At Legaltech in New York, I interviewed Roger Miller, Senior Vice President leading the compliance and investigations group at Consilio. Our subject was the use of technology in investigations and about the growing and changing imperatives in global eDiscovery.
The skills and tools developed for litigation eDiscovery are being repurposed and applied to regulatory and other investigations. While this is not a new development, Roger Miller said that this kind of use is increasing considerably, and extending to the far left of the EDRM so that organisations can identify compliance issues ahead of investigations. For example, he says, new technology, particularly the use of artificial intelligence in contextual searches, is being used to find out quickly if a complaint has merit so that the organisation can anticipate problems.
As I observed, this can make discovery deadlines look relatively relaxed.
Much of the use of this new technology lies in the highly-regulated verticals such as finance and pharmaceuticals which, as Roger Miller points out, have to deal with the regulatory environments in multiple jurisdictions.
The area attracting most attention, perhaps, is the growing need to identify private information for compliance with privacy and data protection regulations. This is (or should be) not just a reactive function, but one involving constant monitoring.
The multinational element, with its differing regulatory standards, is part of what has driven the consolidation of the eDiscovery industry. Roger Millar says that you need a certain scale to be able to host data and comply with local regulations in all the countries where multinational corporations operate or have dealings.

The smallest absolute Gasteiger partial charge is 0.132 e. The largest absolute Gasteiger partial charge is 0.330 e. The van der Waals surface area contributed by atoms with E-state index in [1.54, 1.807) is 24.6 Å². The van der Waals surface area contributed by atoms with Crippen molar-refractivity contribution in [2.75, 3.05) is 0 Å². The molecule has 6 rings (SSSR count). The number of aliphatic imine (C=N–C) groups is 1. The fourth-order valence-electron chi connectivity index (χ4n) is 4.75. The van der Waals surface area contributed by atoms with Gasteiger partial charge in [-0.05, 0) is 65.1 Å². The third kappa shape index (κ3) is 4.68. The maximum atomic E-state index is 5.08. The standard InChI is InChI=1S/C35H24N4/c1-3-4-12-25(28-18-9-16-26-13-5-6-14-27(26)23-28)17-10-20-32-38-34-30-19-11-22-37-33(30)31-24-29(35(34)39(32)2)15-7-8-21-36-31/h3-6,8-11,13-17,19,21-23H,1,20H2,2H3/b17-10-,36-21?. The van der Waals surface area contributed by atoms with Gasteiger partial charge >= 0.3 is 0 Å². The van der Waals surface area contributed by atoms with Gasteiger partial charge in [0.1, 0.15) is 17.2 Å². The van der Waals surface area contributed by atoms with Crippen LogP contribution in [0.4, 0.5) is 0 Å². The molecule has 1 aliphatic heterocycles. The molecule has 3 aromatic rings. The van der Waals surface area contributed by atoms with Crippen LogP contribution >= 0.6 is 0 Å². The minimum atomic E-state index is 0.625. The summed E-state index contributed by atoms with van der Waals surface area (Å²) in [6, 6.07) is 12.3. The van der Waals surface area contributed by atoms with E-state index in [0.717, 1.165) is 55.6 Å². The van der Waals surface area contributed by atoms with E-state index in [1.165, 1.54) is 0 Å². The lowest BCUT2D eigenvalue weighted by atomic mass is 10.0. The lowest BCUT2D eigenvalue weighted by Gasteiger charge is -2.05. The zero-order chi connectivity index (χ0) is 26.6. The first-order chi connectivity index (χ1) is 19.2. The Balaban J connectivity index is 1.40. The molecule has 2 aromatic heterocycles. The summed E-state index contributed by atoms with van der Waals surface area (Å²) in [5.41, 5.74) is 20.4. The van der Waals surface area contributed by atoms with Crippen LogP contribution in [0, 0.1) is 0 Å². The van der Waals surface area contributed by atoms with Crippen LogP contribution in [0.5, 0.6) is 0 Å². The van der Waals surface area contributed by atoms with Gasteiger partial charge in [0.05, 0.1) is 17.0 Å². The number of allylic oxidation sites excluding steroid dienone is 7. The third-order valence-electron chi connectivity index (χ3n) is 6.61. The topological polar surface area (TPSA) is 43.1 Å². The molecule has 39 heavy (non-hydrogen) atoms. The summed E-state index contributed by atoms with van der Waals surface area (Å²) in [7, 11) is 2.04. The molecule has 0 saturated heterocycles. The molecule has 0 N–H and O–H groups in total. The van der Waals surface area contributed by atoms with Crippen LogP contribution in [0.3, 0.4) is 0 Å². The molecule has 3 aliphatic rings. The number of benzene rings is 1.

Clients, he says, take it for granted that those who work for them will have a footprint which matches theirs, and instruct those who can supply services globally.
Privacy implications require that data must be separated within jurisdictions and not just between them, with data centres and review teams in country.
There is an increasing need to cross-cut data – not just for relevance and privilege but also to segregate various kinds of protected data. Defensibility now extends to showing why you have (or have not) collected data of particular kind or from a particular place.
In the old days, you have to prove that you have looked everywhere; now you also may have to show that you did not look in particular places, and explain why.
This inevitably increases the need to apply different rules in different jurisdictions can increase costs which makes it more necessary than ever to take a proportional view on how much must be done.